I’ve been dreading writing this.
Putting words to my current situation somehow makes it all seem so final. I am well and blessed beyond measure, but my time in South Sudan is rapidly coming to an end, and I am just so very sad to think about leaving a place and people that have become such an integral part of me.
My five-year term with World Harvest Mission/SERGE ended in September, but I asked for and was granted extension to stay in South Sudan until the end of 2014. I’ve been planning this departure for well over a year now, and in many ways I think I have been mourning the thought, let alone the reality, of what leaving South Sudan will look like and feel like for me.
It’s probably most missionary’s goal or dream that he will love his host culture and the people he is serving, but for many that is not always the way things turn out. I’ve been blessed to acculturate to some degree of success within my host culture, and I’ve come to love and be loved by so many of the people in my community.
A missionary once told me that she did not think it was possible to have as deep of relationships with people from another culture as compared to someone from your own cultural background. At the time, I found that to be an odd statement, especially from someone living cross-culturally. The more I have thought about the statement over the past few years, the more strongly I have come to disagree. I think the bonds of Jesus and Christian brotherhood and sisterhood are much stronger than those of national origin, or even familial origin in some cases. However, I do think that our mind set significantly impacts the level to which we are eager and willing to engage when in a cross-cultural setting.
When I moved to South Sudan I tried to set my assumptions aside and not always compare everything to American culture. I was willing to engage in cultural activities as long as they were not against Biblical values. Hence I bathed in the rivers, fished in the streams, learned how to hunt with a bow, ate everything placed in front of me, walked everywhere I went, practiced the language as much as I could, dug my own garden, and tried new experiences of all kinds. I made numerous mistakes along the way, and I didn’t love everything I experienced, but it was all part of me learning to appreciate the culture and customs of the people, and in the process developing deep friendships of mutual encouragement, challenge, and respect. Those relationships opened up doors for me to share God with people; to tell others of Jesus and the great story of grace and redemption that we were written into.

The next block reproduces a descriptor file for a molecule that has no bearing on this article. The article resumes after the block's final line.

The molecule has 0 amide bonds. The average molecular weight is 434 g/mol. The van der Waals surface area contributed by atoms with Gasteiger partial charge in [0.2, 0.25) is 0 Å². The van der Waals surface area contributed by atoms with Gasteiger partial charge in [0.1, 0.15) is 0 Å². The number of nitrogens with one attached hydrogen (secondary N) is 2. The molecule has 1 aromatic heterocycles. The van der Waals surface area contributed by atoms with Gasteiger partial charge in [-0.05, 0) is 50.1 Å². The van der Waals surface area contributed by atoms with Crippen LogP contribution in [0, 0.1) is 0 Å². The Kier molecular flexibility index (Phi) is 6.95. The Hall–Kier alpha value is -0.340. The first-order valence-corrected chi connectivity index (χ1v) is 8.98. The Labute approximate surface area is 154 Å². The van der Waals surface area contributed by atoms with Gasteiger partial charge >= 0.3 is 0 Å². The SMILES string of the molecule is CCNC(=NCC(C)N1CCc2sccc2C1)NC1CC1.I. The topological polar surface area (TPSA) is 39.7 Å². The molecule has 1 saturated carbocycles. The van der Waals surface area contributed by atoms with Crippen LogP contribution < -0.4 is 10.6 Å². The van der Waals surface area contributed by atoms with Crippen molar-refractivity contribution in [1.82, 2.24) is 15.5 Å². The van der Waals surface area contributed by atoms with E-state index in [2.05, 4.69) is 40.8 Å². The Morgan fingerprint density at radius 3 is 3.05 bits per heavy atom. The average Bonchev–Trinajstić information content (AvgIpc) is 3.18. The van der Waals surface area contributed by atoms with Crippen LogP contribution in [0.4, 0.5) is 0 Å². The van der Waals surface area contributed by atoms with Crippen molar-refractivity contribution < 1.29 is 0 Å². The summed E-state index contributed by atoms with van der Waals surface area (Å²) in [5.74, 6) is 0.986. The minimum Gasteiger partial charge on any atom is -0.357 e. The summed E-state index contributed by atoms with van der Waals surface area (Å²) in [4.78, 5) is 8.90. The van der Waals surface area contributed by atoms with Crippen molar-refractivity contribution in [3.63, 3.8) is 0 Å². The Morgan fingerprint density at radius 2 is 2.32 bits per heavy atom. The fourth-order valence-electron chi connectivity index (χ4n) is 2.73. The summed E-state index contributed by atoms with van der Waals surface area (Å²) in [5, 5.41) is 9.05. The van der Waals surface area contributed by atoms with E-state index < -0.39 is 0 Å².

When I left America in 2009, I knew I would be back periodically to see my friends and family in the USA. I also knew communication via telephone and internet would be available, though to a lesser degree, but still allowing me to keep in touch to some extent. So it was with excitement and eagerness that I left the USA and embarked on my foreign missionary career. I had no idea what lay in front of me at that time, but I trusted in the One that I was following.
Fast forward to October 2014, as I think about my final two months in South Sudan. I know that when I leave I will not be back anytime soon (though I hope to come visit in a few years, Lord willing), and I know most people here do not have internet and many are without phones. So it is with deep sadness that I anticipate leaving. I still trust in the One I am following, but somehow I have let fear creep into my soul. Fear that my friends and family in Mundri, South Sudan will not be taken care of, fear that all-out war may be coming, fear that some will turn away from new-found faith, fear that some will die and I will not be there to mourn with their families, fear that no one will be around to encourage and challenge the people I love, fear that many here will die before ever really trusting in God and his precious son Jesus Christ.
I need and desire to turn my fears over to God, trusting that he will shoulder the burden, and trusting that He loves me and the people of South Sudan more than I could possibly imagine.
I’m going to be a hot mess when I leave South Sudan.
I will leave with a longing to return, a longing to see my South Sudanese friends and family again here on this earth, a longing for their hearts be changed and lives surrendered to God, a longing to sit with local people one more time, a longing to hug them once more and tell them how much I love and appreciate them.
I’m going to be a human soul filled to the brim with recounted blessings when I leave South Sudan.
I will leave knowing that I have changed – my thoughts, my feelings, my very personhood, knowing that my life is so much richer, deeper, and fuller because of the past five years, knowing that suffering is not something to shy away from but seek God in the midst of, knowing that I have friends and family in a place so very far away, knowing that my heart has somehow grown, and knowing that I am blessed beyond compare by a Lord that has given me the amazing, precious gift of five years spent in South Sudan.
I have received far more than I have lost. I have gained far more than I have given.
I am blessed.